We arrived in St. Croix on New Year’s Eve exhausted by the two-day bouncy ride from Martinique. We didn’t quite make it to midnight but as luck would have it a few days later St. Croix celebrated carnival and we weren’t going to miss that.

We found a taxi bus that would take us across the island to Frederiksted for $2.50 per person and met up with a group of Danes on holiday. Turns out lots of Danes come here and to the other US Virgins because Denmark owned them until 1917 and the islands have very much retained their Danish character, architecture and place names. When Jack and I talked to locals in shops, on the street or in buses they always asked if we were Danish.


The town of Frederiksted is beautiful and well cared for. We wandered around along with the thousands of cruise ship passengers until it was time to stake out a good spot to view the parade.





It was a much smaller parade than we saw in St. Thomas or Grenada but the participants were no less enthusiastic and we even found a Steeler’s fan among the friendly crowd.






As much as we love St. Croix we’re anxious to get going because Jack’s sister Deb is going to be in Fajardo, Puerto Rico in mid January and we’re also trying to order new rigging and coordinate shipping and a rigger somewhere down the line. But the weather is not cooperating. The seas are too high, the wind is too strong. At least we’re not going against the wind now, so there’s that.

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Just hear those sleigh bells jingling

I guess it’s the thing to do. Tis the season after all. Leaving Martinique would mean leaving friends and a lovely barely explored Island behind only to take the sleigh ride to Puerto Rico.






The Christmas Winds are supposed to have subsided slightly but the sea state is still kind of hilly out there with some gusts thrown in just to keep us on our toes.


So it was anchor up at 9am and enjoy the ride. Clearing Le Marin harbor we turned into the wind to raise the sails and headed out towards Diamond Rock in a confused chop with mid twenties from behind. I confess we’re not used to sailing downwind but it seemed Escape Velocity wanted to go wing and wing so whatever the lady wants she gets.


After about an hour of this we cleared the rock so we could fashion a course to PR that kept the wind on the beam for a nice reach.


When we touched 10.2kts. on the speedo with everything vibrating, I was reminded of our new rig inspection which we passed but with a few caveats. It seems some preventative maintenance is in order due to some anomalies up there in the hinter regions of our rig which is one of the reasons for going to PR. But first you’ve got to get there so we have a good reef rolled in the main but now we’re booming along in the Dominica passage which is known for boisterous wind and waves and it rarely disappoints. Today is no exception, but it’s 25 to 32kts and just an exuberance of washer machine heavy chop. Predicted…10 to 15 with 5 foot swell. That’s the biggest 5 footers I’ve ever seen but as my good friend Mark always says it’s a sod and a bugger but there it is! He’s stuck in Carriacou knee deep in a bottom job that I wouldn’t wish on my worst enemy but It’s how we get to Puerto Rico or anywhere else for that matter.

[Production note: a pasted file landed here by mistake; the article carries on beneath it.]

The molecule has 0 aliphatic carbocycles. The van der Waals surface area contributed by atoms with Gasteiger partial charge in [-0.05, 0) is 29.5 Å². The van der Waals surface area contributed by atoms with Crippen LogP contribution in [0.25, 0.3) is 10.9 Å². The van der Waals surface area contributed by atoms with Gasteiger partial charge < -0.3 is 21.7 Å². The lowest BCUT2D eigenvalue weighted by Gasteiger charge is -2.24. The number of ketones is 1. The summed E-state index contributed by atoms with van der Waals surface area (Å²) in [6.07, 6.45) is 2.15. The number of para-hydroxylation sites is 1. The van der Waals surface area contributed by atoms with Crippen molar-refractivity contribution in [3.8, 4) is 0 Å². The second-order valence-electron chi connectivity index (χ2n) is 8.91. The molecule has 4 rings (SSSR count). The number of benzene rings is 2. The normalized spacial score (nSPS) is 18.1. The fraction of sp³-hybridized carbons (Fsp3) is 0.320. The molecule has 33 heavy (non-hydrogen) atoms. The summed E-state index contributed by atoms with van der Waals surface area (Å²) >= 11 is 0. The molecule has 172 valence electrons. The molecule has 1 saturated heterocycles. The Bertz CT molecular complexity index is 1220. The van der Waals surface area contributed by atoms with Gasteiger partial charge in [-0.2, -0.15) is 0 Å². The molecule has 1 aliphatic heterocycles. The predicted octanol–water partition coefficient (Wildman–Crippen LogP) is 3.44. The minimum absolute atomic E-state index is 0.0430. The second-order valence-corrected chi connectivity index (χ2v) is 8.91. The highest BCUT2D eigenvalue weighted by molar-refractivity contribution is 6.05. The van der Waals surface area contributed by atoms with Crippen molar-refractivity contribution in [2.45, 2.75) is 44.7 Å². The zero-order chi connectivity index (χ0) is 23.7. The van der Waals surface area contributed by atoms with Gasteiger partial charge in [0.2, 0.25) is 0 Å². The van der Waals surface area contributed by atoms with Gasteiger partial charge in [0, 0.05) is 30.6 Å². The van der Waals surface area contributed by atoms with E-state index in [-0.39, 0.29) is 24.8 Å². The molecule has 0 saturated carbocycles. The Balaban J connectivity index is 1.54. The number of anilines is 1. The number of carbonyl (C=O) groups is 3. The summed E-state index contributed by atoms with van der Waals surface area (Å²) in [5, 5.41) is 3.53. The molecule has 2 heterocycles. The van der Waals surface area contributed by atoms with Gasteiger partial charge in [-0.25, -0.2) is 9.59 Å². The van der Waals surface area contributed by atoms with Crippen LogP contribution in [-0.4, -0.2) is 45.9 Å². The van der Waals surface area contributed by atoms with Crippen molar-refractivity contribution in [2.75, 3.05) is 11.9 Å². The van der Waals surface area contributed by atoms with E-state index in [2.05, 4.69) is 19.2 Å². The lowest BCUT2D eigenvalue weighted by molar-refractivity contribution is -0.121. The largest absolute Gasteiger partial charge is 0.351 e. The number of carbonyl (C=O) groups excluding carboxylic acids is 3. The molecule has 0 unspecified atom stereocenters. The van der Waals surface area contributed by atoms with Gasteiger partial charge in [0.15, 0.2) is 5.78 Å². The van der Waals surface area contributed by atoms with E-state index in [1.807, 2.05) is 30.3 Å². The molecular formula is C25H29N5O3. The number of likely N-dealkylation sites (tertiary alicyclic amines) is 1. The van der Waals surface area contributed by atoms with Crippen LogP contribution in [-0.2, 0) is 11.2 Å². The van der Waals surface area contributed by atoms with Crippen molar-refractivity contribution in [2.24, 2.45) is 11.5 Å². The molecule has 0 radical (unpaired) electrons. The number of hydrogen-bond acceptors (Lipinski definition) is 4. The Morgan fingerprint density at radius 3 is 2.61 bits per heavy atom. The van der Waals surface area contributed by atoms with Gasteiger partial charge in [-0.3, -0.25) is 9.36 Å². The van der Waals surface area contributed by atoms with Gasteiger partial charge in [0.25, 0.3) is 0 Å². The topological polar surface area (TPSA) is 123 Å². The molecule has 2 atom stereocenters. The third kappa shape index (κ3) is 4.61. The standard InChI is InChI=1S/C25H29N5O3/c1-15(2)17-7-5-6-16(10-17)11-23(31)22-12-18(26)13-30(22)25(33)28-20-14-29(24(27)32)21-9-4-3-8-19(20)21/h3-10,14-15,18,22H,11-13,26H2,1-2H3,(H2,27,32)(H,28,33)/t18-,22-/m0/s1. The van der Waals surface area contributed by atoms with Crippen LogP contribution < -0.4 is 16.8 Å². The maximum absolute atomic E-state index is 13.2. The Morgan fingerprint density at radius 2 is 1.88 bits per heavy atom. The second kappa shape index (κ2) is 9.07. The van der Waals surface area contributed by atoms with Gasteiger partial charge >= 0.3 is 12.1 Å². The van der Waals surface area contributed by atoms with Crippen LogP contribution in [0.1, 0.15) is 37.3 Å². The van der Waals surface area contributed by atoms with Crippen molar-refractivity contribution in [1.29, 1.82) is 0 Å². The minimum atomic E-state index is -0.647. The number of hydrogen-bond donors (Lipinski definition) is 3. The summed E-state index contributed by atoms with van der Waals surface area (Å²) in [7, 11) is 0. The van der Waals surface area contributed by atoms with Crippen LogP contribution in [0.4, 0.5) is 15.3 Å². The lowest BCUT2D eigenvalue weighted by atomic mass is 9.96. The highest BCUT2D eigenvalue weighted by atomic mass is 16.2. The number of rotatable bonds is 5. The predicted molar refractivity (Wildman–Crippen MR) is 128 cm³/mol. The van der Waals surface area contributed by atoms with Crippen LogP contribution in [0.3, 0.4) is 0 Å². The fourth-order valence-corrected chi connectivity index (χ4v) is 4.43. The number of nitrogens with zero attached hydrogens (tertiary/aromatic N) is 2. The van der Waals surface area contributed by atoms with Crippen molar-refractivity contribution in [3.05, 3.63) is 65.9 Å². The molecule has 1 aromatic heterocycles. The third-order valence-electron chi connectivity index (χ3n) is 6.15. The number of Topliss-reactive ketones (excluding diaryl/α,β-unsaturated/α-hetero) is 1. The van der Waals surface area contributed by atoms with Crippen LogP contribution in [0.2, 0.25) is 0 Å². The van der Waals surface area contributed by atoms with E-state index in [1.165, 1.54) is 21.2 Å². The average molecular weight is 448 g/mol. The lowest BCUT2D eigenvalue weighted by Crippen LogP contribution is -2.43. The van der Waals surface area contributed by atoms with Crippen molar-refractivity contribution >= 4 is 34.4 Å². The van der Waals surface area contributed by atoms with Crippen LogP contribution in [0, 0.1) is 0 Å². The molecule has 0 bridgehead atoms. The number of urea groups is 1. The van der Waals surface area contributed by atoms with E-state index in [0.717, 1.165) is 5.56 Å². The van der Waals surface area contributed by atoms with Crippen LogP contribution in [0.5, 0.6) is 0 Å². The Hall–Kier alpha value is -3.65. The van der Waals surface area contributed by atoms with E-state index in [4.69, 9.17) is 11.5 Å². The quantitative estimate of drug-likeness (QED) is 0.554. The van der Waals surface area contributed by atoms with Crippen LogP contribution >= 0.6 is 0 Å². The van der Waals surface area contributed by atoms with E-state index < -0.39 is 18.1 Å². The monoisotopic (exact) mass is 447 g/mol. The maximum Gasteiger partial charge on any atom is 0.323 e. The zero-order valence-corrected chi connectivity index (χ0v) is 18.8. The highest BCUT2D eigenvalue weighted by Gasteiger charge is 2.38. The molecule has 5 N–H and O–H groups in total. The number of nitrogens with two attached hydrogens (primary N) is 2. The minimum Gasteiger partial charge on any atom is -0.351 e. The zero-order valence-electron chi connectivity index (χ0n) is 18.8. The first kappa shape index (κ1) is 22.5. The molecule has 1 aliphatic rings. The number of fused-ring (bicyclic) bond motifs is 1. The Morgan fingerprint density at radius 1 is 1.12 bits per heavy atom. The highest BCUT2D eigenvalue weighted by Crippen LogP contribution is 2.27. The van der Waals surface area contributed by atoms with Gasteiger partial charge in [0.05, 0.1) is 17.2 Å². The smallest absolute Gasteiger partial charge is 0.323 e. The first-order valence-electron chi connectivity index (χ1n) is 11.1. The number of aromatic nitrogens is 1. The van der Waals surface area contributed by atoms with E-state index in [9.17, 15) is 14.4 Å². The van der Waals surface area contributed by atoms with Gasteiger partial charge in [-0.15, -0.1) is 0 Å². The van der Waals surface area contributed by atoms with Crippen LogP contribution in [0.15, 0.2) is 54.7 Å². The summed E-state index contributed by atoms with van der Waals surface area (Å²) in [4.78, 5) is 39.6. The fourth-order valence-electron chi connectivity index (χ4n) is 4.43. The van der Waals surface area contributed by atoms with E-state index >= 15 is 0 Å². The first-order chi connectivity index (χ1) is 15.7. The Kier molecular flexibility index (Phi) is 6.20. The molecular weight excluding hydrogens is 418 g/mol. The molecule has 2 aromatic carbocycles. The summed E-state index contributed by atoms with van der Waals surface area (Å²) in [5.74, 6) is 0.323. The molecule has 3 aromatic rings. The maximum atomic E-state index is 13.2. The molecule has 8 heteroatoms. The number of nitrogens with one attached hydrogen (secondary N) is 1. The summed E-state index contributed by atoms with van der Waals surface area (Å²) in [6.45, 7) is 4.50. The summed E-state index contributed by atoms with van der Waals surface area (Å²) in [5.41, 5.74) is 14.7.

There’s no moon tonight. I like a nice moon on a passage, I find it comforting, as you Escapees know, but what we’ve got here is more like a virtual sensory deprivation tank with an unabating 30 knot wind howling through the rigging, green water thundering down onto the dodger windows as the salt deposits make them less than transparent, the dim red glow of our instruments are lurching about before our eyes having absolutely no visual clue as to why my eyes can’t seem to catch up to the displays or why I can’t even keep my body upright in the captains chair. Uncle Ray, the new autopilot did an amazing job in horrendous conditions, getting slued around but compensating for all the zig-zags holding a true course. They should have put seatbelts in this thing. We’ve been in these conditions before, we call it a storm. This is not a storm. It is constant. It is unrelenting. It is the Christmas Winds.

The good news is that this is a wicked fast passage for us and that is fun never falling below seven kts. but as we neared St. Croix USVI, which was on our route, we had a pop-up route planning meeting and remembered that we’d missed St. Croix on the way down and doesn’t New Years in St Croix sound nice, besides our ETA in PR due to our unprecedented speed would be 3am. Four hours of jogging around a busy harbor entrance waiting for dawn requires more patience than I’m known to display.

New Years in Christiansted, St Croix’s crowded harbor, does have a ring to it. Let’s hope for some fireworks!